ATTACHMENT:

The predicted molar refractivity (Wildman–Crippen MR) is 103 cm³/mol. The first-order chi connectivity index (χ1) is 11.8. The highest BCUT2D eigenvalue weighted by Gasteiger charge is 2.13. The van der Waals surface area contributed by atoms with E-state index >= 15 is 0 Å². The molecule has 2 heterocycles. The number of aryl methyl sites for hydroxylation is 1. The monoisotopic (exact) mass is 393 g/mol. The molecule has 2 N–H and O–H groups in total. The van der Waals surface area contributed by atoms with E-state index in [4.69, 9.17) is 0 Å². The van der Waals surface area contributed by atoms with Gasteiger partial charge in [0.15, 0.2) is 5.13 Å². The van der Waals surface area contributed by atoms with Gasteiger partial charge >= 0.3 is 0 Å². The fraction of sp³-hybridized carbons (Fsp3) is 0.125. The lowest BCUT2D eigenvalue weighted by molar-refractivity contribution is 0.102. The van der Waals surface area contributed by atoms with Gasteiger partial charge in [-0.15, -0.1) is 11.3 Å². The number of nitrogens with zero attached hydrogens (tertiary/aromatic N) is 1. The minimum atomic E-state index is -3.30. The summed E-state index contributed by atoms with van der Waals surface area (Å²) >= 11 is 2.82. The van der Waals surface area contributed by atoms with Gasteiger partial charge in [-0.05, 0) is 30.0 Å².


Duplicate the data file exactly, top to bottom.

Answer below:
The predicted molar refractivity (Wildman–Crippen MR) is 103 cm³/mol. The first-order chi connectivity index (χ1) is 11.8. The highest BCUT2D eigenvalue weighted by Gasteiger charge is 2.13. The van der Waals surface area contributed by atoms with E-state index >= 15 is 0 Å². The molecule has 2 heterocycles. The number of aryl methyl sites for hydroxylation is 1. The monoisotopic (exact) mass is 393 g/mol. The molecule has 2 N–H and O–H groups in total. The van der Waals surface area contributed by atoms with E-state index in [4.69, 9.17) is 0 Å². The van der Waals surface area contributed by atoms with Gasteiger partial charge in [0.15, 0.2) is 5.13 Å². The van der Waals surface area contributed by atoms with Gasteiger partial charge >= 0.3 is 0 Å². The fraction of sp³-hybridized carbons (Fsp3) is 0.125. The lowest BCUT2D eigenvalue weighted by molar-refractivity contribution is 0.102. The van der Waals surface area contributed by atoms with Gasteiger partial charge in [-0.15, -0.1) is 11.3 Å². The number of nitrogens with zero attached hydrogens (tertiary/aromatic N) is 1. The minimum atomic E-state index is -3.30. The summed E-state index contributed by atoms with van der Waals surface area (Å²) >= 11 is 2.82. The van der Waals surface area contributed by atoms with Gasteiger partial charge in [-0.05, 0) is 30.0 Å².